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mostly OFF: Re: CONLANG Digest

From:Muke Tever <alrivera@...>
Date:Sunday, May 28, 2000, 7:35
> From: Danny Wier <dawier@...> > Subject: Is Microsoft conquering the world?! (Re: Orthographies with
> diacritics) > > Arial Unicode supplants -- by a mile and a half -- Lucida Sans Unicode.
> contains all Latin (Latin-1, Latin Ext. A and B, and Latin Additional), > Greek (plus Coptic!) and Greek Extended, Cyrillic and Cyrillic Extended
> you're dealing with everything from Abkhaz to Yakut), Armenian, Hebrew, > Arabic, Arabic Extended and Arabic Presentation Forms(and now you got Urdu > retroflexes, Pashto letters and even the HUGE abjad used for Sindhi), > Devanagari (YES, FINALLY!!), Bengali, Gurmukhi (used for Punjabi spoken by > Sikhs as opposed to Muslim Punjabi), Oriya, Tamil, Malayalam, Telugu, > Kannada, Tibetan, Thai, Lao, Vietnamese precomposed (see Latin
> and Georgian (YES, FINALLY AGAIN!!). I mean, this has every single > character in the Unicode 2.1 database.
Didn't I mention that already? ;)
> From: Sylvia Sotomayor <sylvia1@...> > Subject: Re: I don't give a rat's ass. > > On Sat, 27 May 2000, you wrote: > > >In Spanish: > > > > un soto/choto (meaningless, though usu. 'penis') > Damn. That means my last name could maybe be interpreted as "The old[er]
prick" Hmm, I'm used to "mayor" meaning "larger"... Not that that's any better an interpretation, mind you...
> From: Danny Wier <dawier@...> > Subject: Re: THEORY: Languages divided by politics and religion > > Tom asked what should be the definition of a "person". It's easy to
> that's synonomous with a singular human being. But in psychiatry, what if > you have the unfortunate case of multiple personalities (the disorder is
> called Dissociative Identity Disorder, or DID; schizophrenia is in no way
> "split personality disorder" as it is a psychotic disorder, meaning a > disruption of one's perception and reasoning which might mimic a
> change).
(Well,...) Many cases of DID had been misclassified as MPD (multiple personality disorder), but it hasn't replaced the other; MPD still "exists".
> It would then be possible for one to determine that God has DID > since he's one being with three persons, if you assume that "person" is > synonomous with "personality". After all, God relates to mankind in three > ways through His three Persons: the Father the Creator, the Son the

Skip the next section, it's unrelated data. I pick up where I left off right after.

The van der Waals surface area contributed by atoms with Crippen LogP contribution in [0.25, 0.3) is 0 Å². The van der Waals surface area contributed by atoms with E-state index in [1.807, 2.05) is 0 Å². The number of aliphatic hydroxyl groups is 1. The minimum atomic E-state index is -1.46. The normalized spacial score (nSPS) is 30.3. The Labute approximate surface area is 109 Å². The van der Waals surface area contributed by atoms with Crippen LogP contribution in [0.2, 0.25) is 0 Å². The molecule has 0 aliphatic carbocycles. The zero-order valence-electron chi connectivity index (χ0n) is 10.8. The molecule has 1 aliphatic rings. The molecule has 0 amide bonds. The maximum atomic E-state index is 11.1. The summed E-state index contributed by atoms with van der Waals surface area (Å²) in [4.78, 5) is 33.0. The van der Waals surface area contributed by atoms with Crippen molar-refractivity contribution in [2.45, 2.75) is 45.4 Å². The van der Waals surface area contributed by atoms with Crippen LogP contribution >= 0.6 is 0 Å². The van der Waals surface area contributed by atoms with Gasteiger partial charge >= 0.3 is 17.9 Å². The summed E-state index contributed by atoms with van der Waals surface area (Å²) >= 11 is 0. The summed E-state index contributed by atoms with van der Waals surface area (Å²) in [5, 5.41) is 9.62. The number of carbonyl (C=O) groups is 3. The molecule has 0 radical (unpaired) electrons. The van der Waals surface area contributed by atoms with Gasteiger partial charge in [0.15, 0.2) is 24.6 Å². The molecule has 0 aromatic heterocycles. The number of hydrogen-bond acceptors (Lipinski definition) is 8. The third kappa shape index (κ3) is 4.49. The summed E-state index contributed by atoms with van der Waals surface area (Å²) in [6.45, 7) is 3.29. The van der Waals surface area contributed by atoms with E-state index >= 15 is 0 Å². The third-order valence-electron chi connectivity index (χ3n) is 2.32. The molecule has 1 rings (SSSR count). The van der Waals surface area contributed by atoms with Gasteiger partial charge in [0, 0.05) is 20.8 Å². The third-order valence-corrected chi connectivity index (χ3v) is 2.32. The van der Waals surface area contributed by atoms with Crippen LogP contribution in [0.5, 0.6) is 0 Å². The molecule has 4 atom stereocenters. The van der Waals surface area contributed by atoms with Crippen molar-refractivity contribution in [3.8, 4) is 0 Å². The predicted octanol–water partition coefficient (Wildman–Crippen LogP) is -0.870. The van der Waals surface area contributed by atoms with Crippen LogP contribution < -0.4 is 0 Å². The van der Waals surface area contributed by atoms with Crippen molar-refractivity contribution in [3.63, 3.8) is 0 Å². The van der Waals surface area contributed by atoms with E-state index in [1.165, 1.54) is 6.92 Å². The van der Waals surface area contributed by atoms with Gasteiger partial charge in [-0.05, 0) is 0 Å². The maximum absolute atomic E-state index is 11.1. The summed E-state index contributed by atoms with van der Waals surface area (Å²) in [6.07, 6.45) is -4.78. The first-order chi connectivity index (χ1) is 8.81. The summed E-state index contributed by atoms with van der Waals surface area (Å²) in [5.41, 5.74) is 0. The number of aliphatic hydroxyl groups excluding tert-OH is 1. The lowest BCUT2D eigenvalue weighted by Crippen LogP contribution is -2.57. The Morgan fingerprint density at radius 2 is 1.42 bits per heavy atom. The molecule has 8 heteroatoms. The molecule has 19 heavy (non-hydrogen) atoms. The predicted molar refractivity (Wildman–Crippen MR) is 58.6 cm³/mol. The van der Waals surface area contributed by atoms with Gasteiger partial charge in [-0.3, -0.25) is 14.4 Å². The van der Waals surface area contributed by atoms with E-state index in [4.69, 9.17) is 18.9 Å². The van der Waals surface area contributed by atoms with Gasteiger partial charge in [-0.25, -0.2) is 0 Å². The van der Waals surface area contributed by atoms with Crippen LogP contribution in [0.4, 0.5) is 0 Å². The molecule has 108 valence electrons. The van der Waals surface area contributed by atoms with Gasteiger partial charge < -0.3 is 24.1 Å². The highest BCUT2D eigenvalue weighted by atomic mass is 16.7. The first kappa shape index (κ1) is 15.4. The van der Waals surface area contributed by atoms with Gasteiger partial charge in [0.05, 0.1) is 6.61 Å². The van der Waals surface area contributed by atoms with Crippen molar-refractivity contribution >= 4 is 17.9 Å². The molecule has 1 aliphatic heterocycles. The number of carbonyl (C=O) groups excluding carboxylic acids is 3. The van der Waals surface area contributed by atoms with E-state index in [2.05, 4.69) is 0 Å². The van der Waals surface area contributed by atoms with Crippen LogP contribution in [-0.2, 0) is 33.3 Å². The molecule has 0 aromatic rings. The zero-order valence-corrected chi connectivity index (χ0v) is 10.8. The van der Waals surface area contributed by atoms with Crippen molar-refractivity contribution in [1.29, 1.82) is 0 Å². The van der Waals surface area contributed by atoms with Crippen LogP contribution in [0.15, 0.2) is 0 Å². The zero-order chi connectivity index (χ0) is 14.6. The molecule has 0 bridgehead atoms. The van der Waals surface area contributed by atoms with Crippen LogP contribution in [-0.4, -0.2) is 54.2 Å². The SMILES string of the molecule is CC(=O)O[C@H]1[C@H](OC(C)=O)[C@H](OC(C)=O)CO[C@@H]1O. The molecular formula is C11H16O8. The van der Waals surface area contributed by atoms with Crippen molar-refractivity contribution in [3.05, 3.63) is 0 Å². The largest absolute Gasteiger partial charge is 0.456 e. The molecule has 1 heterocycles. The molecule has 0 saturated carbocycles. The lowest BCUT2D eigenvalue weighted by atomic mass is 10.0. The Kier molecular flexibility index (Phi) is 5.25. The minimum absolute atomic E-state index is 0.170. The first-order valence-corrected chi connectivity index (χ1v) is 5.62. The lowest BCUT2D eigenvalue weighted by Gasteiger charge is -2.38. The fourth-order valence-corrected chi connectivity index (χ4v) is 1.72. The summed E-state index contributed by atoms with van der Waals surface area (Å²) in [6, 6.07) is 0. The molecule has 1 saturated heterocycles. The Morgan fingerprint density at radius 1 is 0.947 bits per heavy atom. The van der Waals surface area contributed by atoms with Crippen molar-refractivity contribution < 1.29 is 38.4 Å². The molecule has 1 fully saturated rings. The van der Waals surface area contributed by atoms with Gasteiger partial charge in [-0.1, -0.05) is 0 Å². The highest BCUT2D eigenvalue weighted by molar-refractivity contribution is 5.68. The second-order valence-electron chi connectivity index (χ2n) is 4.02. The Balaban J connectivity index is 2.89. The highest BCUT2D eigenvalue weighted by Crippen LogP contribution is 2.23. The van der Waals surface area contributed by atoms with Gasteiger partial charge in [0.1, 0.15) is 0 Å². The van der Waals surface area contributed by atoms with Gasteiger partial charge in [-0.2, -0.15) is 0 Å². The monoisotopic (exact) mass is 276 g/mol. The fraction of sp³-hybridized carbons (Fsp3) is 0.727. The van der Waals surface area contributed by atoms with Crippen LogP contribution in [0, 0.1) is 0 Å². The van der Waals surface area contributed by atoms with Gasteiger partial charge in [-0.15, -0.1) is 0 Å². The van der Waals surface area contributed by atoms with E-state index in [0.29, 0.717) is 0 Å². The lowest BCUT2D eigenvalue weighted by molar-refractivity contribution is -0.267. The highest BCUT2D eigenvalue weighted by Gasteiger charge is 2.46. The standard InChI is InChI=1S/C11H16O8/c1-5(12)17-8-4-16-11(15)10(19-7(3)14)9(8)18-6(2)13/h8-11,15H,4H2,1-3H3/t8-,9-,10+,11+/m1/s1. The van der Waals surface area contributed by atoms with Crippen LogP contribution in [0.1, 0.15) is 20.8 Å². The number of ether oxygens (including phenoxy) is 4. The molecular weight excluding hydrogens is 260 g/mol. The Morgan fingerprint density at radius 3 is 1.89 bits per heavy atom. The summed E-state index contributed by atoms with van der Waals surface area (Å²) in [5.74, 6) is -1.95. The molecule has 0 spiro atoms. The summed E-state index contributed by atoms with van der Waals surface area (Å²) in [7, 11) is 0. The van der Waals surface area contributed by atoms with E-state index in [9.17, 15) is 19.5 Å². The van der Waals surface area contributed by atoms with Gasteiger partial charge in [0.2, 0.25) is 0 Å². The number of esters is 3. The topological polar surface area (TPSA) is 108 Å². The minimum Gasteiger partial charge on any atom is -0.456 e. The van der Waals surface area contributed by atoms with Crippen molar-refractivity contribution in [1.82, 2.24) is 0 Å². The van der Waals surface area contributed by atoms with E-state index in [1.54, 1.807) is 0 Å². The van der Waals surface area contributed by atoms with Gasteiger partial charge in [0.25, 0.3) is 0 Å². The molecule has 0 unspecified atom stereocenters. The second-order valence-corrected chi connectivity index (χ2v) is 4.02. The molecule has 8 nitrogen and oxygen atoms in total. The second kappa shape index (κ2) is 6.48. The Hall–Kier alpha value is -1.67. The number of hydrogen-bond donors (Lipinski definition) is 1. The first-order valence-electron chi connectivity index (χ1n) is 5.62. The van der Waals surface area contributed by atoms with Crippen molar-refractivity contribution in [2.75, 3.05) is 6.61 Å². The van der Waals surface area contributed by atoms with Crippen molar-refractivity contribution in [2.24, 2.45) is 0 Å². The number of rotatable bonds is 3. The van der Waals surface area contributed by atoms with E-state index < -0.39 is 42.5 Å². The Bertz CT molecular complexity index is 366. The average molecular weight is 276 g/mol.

> and the Holy Spirit the Sustainer.
My understanding is usually that the "three Persons -> one God" refers to their essential, ah, unity; if they were the type to disagree with one another or take sides, as gods of polytheisms often do, they might equally be referred to as three gods...
> From: Adrian Morgan <morg0072@...> > Subject: Re: THEORY: Languages divided by politics and religion > > Secondly, many denominations (notably Baptists) argue > with pseudo-logic for a much stronger definition of > the Trinity than I am comfortable with. The argument > goes: (1) God has always existed; (2) The most > important aspect of God is love; (3) It is > inconcievable that the most important aspect of God > could ever have existed only in potentia; (4) > Therefore God must be capable of a relationship with > himself; (5) This leads to the notion of Trinity.
...which chain of logic rather neatly leaves out the reason why there must be three instead of two. [This is the point where I feel like yelling "Occam's razor says there can only be one! HEEEYAA!" fnar....] (Actually, CS Lewis says something like that in _Mere Christianity_, going on to say something like that the love between the Father and the Son is what _is_ the Holy Spirit...)
> But there's an extension to this logic which I find > far _less_ credible : the idea that if God is perfect > then he must be self-sufficient and that therefore > God's ability to love and form relationships must be > fully satisfied within himself. It is impossible for > God to "need" anything, because "need" implies > incompleteness, and incompleteness implies > imperfection.
I never liked that kind of argument either. A perfection by itself becomes stagnant! Perfection has to continually become more perfect...if that makes sense. *Muke!